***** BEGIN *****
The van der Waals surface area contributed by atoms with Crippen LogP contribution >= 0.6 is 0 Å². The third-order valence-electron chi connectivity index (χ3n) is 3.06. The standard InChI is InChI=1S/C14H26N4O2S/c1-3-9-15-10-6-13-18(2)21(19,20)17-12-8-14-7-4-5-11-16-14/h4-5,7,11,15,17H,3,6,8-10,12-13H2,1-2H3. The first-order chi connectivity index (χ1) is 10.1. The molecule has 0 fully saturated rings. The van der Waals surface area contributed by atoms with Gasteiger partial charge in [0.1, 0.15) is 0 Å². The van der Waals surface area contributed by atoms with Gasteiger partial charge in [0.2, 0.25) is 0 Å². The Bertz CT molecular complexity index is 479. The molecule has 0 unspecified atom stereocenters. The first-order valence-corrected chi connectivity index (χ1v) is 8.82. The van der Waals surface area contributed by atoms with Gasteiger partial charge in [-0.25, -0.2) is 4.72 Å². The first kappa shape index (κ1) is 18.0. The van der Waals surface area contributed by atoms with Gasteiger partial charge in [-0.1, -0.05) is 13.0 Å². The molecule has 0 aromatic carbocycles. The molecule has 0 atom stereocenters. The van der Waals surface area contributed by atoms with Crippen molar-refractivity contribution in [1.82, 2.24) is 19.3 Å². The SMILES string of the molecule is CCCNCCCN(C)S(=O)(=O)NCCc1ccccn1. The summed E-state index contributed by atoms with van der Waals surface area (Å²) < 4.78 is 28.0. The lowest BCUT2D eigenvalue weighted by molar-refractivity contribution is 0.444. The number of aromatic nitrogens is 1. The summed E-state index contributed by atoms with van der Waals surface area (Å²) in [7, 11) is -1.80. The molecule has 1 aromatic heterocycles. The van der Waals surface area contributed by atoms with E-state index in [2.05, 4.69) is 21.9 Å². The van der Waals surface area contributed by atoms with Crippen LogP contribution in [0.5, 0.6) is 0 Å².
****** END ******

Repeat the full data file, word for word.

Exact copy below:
The van der Waals surface area contributed by atoms with Crippen LogP contribution >= 0.6 is 0 Å². The third-order valence-electron chi connectivity index (χ3n) is 3.06. The standard InChI is InChI=1S/C14H26N4O2S/c1-3-9-15-10-6-13-18(2)21(19,20)17-12-8-14-7-4-5-11-16-14/h4-5,7,11,15,17H,3,6,8-10,12-13H2,1-2H3. The first-order chi connectivity index (χ1) is 10.1. The molecule has 0 fully saturated rings. The van der Waals surface area contributed by atoms with Gasteiger partial charge in [0.1, 0.15) is 0 Å². The van der Waals surface area contributed by atoms with Gasteiger partial charge in [0.2, 0.25) is 0 Å². The Bertz CT molecular complexity index is 479. The molecule has 0 unspecified atom stereocenters. The first-order valence-corrected chi connectivity index (χ1v) is 8.82. The van der Waals surface area contributed by atoms with Gasteiger partial charge in [-0.25, -0.2) is 4.72 Å². The first kappa shape index (κ1) is 18.0. The van der Waals surface area contributed by atoms with Gasteiger partial charge in [-0.1, -0.05) is 13.0 Å². The molecule has 0 aromatic carbocycles. The molecule has 0 atom stereocenters. The van der Waals surface area contributed by atoms with Crippen molar-refractivity contribution in [1.82, 2.24) is 19.3 Å². The SMILES string of the molecule is CCCNCCCN(C)S(=O)(=O)NCCc1ccccn1. The summed E-state index contributed by atoms with van der Waals surface area (Å²) < 4.78 is 28.0. The lowest BCUT2D eigenvalue weighted by molar-refractivity contribution is 0.444. The number of aromatic nitrogens is 1. The summed E-state index contributed by atoms with van der Waals surface area (Å²) in [7, 11) is -1.80. The molecule has 1 aromatic heterocycles. The van der Waals surface area contributed by atoms with E-state index in [2.05, 4.69) is 21.9 Å². The van der Waals surface area contributed by atoms with Crippen LogP contribution in [0.5, 0.6) is 0 Å².